Infantino is set to meet confederation presidents and general secretaries “in the near future,” FIFA says.

Video: De Rossi, Roma make classy visit to Hillsborough memorial

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On many occasions there are instances where teams and individuals exemplify the fact that real-life occurrences are more meaningful than sports.

Ahead of Tuesday’s UEFA Champions League meeting, Italian giants AS Roma visited Anfield –where they will face Liverpool in the competition’s semifinals.

After walking around the venue where the two sides will compete in less than 24 hours, Roma captain Daniele de Rossi and the rest of the Roma squad visited the Hillsborough memorial at Anfield to pay tribute to the 96 victims lost in the 1989 event that rocked the entire country.

De Rossi was seen laying a floral arrangement on the site, along with a note from the club that read, “In memoria delle vittime di Hillsborough AS Rome.”

Liverpool, Roma ride major emotions into the UCL semifinals

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Four clubs remain in this season’s UEFA Champions League competition, and while two of the teams have been considered heavy dogs in the fight all year long the other two sides look to continue on their storybook run.

Liverpool, Roma, Bayern Munich and Real Madrid have found themselves in the semifinals of this season’s UCL, creating a strong mix of storylines as the tournament heads towards its most critical point.

[ MORE: Everton gets past Newcastle behind Theo Walcott’s strike ]

Anfield will be the site for Tuesday’s first leg between Liverpool and Roma, with both sides still riding major highs from their victories in the last round.

The Reds enter the final four after having disposed of fellow Premier League side Manchester City in relatively dominating fashion. Meanwhile, Roma completed a seemingly impossible comeback against Barcelona to progress in the competition.

Liverpool is led by three of the year’s top goalscorers, including Mohamed Salah — who has scored eight goals in the UCL and 41 across all competitions.

For Roma, much of the side’s success has been predicated on finding defensive strength at the right moments throughout the tournament.

Despite falling behind 4-1 in their first leg defeat to Barca in the previous round, Edin Dzeko and Co. rallied for a 3-0 win at the Stade Olimpico to stun the Catalan club by holding Lionel Messi and his side in check.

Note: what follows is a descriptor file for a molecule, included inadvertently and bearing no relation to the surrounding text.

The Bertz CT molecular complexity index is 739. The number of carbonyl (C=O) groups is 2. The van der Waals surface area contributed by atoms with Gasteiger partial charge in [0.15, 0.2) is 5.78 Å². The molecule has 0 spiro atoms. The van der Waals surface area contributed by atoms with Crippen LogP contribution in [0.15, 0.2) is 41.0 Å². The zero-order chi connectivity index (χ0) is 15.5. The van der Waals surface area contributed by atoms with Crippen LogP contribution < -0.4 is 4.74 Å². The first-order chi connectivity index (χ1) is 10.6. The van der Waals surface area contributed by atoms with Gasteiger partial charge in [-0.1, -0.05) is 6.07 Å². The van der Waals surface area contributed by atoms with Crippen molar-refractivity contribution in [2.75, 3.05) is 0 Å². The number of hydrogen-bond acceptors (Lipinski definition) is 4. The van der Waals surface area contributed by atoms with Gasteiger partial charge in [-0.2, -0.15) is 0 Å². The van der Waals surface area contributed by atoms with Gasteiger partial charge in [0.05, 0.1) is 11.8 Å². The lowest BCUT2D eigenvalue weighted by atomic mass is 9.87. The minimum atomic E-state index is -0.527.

Manager Eusebio Di Francesco will have to find creative ways to halt the Liverpool attack though over the course of two legs, with the Reds boasting the top attack in this year’s UCL.

Liverpool has scored 33 goals in 10 UCL matches, while only conceding seven in the process.

Keeper Ederson hopeful he can score this season for Man City

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The prospects for a goalkeeper scoring during a match are usually uncommon, but that hasn’t halted Manchester City’s number one choice from aiming to break the trend this season.

Ederson — who has moved into the starting role at the Etihad Stadium with relative ease in 2017/18 — has dreamt of scoring a goal of his own for the Premier League champions in waiting.

“I heard the fans chanting my name, asking me to take the penalty but Gabriel went there,” Ederson said. “Unfortunately he missed it and Bernardo happily scored. But if the manager have asked me to go there, definitely I’d score.

“I’m not sure if I would be able to do set-pieces, but I’m good at penalties, either using power or technique on shooting it. But City have [their] regular penalty-takers and we are well-served.

Citizen supporters chanted for the goalkeeper to take a penalty kick over the weekend in the team’s 5-0 win over Swansea City.

However, Gabriel Jesus was the man selected for the opportunity, but had his attempt saved by Lukasz Fabianski before Bernardo Silva was in the right spot to score the game’s fifth goal.

“If Pep asks me to take it, I’m there,” Ederson said of the penalty kick. “Hopefully it will happen [before the end of the season], I’d like to score.”

This isn’t the first time Ederson has discussed exploring opportunities outside of the net, though.

The Brazilian shot-stopper has long been a fan of former Brazil international goalkeeper Rogero Ceni — who scored 65 goals for club side Sao Paolo.

Earlier this season, the 24-year-old joked around with the media, saying that he’d be more than happy to fill a role in the midfield when City was experiencing some injury issues within the squad.